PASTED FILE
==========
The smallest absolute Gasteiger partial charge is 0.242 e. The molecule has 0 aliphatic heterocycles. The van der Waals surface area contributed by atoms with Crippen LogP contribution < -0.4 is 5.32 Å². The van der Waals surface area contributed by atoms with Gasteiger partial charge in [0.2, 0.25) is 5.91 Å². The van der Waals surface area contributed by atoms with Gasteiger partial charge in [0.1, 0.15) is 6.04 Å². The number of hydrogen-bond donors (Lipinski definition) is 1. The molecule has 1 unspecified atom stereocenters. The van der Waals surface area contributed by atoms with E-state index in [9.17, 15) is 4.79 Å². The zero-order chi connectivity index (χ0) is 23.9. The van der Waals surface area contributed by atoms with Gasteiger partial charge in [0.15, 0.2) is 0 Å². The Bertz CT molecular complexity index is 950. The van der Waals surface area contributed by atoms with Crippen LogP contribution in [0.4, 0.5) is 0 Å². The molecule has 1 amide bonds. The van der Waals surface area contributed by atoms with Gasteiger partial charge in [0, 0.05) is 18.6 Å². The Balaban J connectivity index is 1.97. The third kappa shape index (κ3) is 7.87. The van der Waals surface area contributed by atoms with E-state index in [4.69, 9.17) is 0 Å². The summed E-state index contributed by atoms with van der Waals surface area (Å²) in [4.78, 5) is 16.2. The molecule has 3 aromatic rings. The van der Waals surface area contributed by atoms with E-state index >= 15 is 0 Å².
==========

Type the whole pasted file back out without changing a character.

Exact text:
The smallest absolute Gasteiger partial charge is 0.242 e. The molecule has 0 aliphatic heterocycles. The van der Waals surface area contributed by atoms with Crippen LogP contribution < -0.4 is 5.32 Å². The van der Waals surface area contributed by atoms with Gasteiger partial charge in [0.2, 0.25) is 5.91 Å². The van der Waals surface area contributed by atoms with Gasteiger partial charge in [0.1, 0.15) is 6.04 Å². The number of hydrogen-bond donors (Lipinski definition) is 1. The molecule has 1 unspecified atom stereocenters. The van der Waals surface area contributed by atoms with E-state index in [9.17, 15) is 4.79 Å². The zero-order chi connectivity index (χ0) is 23.9. The van der Waals surface area contributed by atoms with Gasteiger partial charge in [0.15, 0.2) is 0 Å². The Bertz CT molecular complexity index is 950. The van der Waals surface area contributed by atoms with Crippen LogP contribution in [0.4, 0.5) is 0 Å². The molecule has 1 amide bonds. The van der Waals surface area contributed by atoms with Gasteiger partial charge in [0, 0.05) is 18.6 Å². The Balaban J connectivity index is 1.97. The third kappa shape index (κ3) is 7.87. The van der Waals surface area contributed by atoms with E-state index in [4.69, 9.17) is 0 Å². The summed E-state index contributed by atoms with van der Waals surface area (Å²) in [4.78, 5) is 16.2. The molecule has 3 aromatic rings. The van der Waals surface area contributed by atoms with E-state index >= 15 is 0 Å².